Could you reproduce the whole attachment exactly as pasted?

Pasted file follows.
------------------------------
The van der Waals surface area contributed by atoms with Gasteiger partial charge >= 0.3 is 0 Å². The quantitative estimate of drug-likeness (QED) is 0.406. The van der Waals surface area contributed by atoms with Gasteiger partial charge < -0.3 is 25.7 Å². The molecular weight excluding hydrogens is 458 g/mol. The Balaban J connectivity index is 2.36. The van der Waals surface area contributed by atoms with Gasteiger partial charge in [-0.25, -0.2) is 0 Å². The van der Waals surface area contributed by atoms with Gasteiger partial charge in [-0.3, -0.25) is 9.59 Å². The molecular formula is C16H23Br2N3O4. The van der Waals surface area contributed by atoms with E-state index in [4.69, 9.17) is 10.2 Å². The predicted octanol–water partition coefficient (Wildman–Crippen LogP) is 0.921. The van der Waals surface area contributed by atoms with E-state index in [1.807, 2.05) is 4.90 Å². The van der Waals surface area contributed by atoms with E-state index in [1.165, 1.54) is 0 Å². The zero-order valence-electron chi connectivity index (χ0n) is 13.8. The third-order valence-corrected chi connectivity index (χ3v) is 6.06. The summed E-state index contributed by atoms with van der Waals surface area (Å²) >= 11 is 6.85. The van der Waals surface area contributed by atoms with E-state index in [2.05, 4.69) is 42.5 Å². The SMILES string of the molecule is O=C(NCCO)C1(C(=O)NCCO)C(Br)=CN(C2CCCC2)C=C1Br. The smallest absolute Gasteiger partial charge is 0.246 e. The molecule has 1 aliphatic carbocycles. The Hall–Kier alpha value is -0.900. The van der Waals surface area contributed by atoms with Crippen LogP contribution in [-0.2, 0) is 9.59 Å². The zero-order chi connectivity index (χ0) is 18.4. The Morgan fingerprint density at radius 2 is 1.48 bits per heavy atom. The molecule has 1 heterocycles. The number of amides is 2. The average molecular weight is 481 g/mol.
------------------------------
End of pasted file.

The van der Waals surface area contributed by atoms with Gasteiger partial charge >= 0.3 is 0 Å². The quantitative estimate of drug-likeness (QED) is 0.406. The van der Waals surface area contributed by atoms with Gasteiger partial charge < -0.3 is 25.7 Å². The molecular weight excluding hydrogens is 458 g/mol. The Balaban J connectivity index is 2.36. The van der Waals surface area contributed by atoms with Gasteiger partial charge in [-0.25, -0.2) is 0 Å². The van der Waals surface area contributed by atoms with Gasteiger partial charge in [-0.3, -0.25) is 9.59 Å². The molecular formula is C16H23Br2N3O4. The van der Waals surface area contributed by atoms with E-state index in [4.69, 9.17) is 10.2 Å². The predicted octanol–water partition coefficient (Wildman–Crippen LogP) is 0.921. The van der Waals surface area contributed by atoms with E-state index in [1.807, 2.05) is 4.90 Å². The van der Waals surface area contributed by atoms with E-state index in [1.165, 1.54) is 0 Å². The zero-order valence-electron chi connectivity index (χ0n) is 13.8. The third-order valence-corrected chi connectivity index (χ3v) is 6.06. The summed E-state index contributed by atoms with van der Waals surface area (Å²) >= 11 is 6.85. The van der Waals surface area contributed by atoms with E-state index in [2.05, 4.69) is 42.5 Å². The SMILES string of the molecule is O=C(NCCO)C1(C(=O)NCCO)C(Br)=CN(C2CCCC2)C=C1Br. The smallest absolute Gasteiger partial charge is 0.246 e. The molecule has 1 aliphatic carbocycles. The Hall–Kier alpha value is -0.900. The van der Waals surface area contributed by atoms with Crippen LogP contribution in [-0.2, 0) is 9.59 Å². The zero-order chi connectivity index (χ0) is 18.4. The Morgan fingerprint density at radius 2 is 1.48 bits per heavy atom. The molecule has 1 heterocycles. The number of amides is 2. The average molecular weight is 481 g/mol.